Bude's beaches have always been fantastic. Once again in 2019, and thanks to the work of A Greener Bude and local environmental groups with the support of the wider community, Bude's beaches have once again been awarded prestigeous internationally recognised standards and awards - Blue Flag and Seaside Awards.
Just a little distance from Bude, this is popular with bathers and surfers alike. Although it looks like one huge beach, stretching across almost 1.5 miles, it is actually divided into the North and South Beach (also called Black Rock) by a natural barrier of rock. Widemouth offers fantastic conditions to learn surfing or body-boarding, which is why many of the local surf schools have their base there.
Crooklets Beach is a little pebbly at the top, but there is a huge expanse of sand at low tide with plenty of rock pools to explore. There’s a sloped promenade which offers great views of the beach, a play area and lots of beach huts for daily hire and plenty of places to eat and drink. Located just off the town centre with lots of parking.
A list of lifeguarded beaches in Bude, Cornwall. Always swim between the flags, and do not enter the water unless you are being supervised by the RNLI lifeguards.
Bude’s best-loved and Seaside Award winning beach. Summerleaze is home to the famous Bude Sea Pool, large expanse of sand, gorgeous views, beach huts for daily hire and a small harbour with fishing boats make is popular with people of all ages. Rock pooling is popular around the harbour and Breakwater. There is a large car park, a beach cafe/bistro and many more within a few minutes walk. Located just off the town centre, this beach is easy to reach on foot.
A list of dog friendly beaches in Bude, Cornwall, including seasonal dog ban and dogs on lead dates.
Another one of the best wild beaches in Cornwall, yet not the perfect one for those looking for sand and surf. Covered with thousands of pebbles, it is more of a retreat for those wishing to observe wildlife such as seals and dolphins as well as birds of prey and waders. Millook is also of huge geological interest with its world famous zig-zag cliff, towering high above the shore.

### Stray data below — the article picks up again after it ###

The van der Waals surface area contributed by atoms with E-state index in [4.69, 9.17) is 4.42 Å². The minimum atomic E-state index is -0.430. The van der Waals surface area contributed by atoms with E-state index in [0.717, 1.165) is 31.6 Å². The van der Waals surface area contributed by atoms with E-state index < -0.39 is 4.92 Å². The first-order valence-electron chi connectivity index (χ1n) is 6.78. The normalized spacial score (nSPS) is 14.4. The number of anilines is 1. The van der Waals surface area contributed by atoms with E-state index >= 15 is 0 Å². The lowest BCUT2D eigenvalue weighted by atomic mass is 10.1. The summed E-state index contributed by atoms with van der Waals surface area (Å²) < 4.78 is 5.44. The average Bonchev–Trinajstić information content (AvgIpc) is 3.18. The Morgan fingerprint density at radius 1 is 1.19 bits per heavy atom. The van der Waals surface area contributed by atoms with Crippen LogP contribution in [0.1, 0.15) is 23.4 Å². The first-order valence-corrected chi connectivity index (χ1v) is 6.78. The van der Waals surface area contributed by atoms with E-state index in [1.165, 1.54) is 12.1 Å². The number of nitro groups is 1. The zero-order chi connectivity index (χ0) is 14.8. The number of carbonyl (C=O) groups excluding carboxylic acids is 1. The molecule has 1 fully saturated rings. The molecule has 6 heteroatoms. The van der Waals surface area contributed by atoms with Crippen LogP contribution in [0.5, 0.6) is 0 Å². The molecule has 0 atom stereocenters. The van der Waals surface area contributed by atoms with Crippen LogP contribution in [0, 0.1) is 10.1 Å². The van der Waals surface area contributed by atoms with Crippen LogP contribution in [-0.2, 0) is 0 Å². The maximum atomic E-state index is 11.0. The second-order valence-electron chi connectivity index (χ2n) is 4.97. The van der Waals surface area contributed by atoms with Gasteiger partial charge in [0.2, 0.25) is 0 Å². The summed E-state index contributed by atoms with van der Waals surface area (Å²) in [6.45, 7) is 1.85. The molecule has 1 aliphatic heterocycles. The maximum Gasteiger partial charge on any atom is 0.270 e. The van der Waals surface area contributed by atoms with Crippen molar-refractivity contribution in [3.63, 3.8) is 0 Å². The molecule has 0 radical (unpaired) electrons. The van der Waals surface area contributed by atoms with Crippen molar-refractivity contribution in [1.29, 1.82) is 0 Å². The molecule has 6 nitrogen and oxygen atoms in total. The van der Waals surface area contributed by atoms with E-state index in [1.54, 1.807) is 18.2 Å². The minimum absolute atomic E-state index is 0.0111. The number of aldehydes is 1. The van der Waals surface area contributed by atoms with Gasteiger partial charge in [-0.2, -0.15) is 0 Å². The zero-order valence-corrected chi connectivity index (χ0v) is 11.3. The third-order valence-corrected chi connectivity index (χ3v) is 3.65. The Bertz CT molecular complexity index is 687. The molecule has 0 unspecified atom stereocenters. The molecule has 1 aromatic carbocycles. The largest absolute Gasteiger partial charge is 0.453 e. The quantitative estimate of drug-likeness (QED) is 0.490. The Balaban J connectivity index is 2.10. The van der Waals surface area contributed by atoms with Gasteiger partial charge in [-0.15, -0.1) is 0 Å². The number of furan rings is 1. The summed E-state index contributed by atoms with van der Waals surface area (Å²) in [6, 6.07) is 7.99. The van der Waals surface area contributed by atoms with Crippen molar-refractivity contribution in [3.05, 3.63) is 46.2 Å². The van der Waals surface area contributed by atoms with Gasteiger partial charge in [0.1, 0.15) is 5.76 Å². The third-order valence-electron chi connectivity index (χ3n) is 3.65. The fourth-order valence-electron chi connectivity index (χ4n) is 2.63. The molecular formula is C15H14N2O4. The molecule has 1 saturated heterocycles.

A gorgeous National Trust beach, just 15 minutes (by car) north of the town. When the tide is out, the fantastic sandy beach is exposed and it is often much quieter than the other main beaches. It is very popular with both families and surfers and is set against a dramatic back-drop of sheer cliffs. The beach is just a short walk down from the National Trust car park, where you will also find toilets and a café with seasonal opening times.
Duckpool is a wild and romantic cove, which is appreciated most for its wild setting. Dominated by the spectacular peak of Steeple Point Cliff, it is favoured by many as a quiet retreat away from it all. Swimming and surfing are not recommended, as the currents are extremely dangerous and razor-sharp rocks only add to the hazards.
On the south side of Widemouth Bay, Black Rock beach has wild beauty in abundance. Look to the south and you’ll spot a prominent rocky outcrop which gives this beach its name. Watch out for big tides here (Blackrock Beach becomes isolated at the height of the tide). Some major point and reef breaks draw the surfers, while nature lovers of all ages will enjoy looking through the abundance of rock pools at low tide.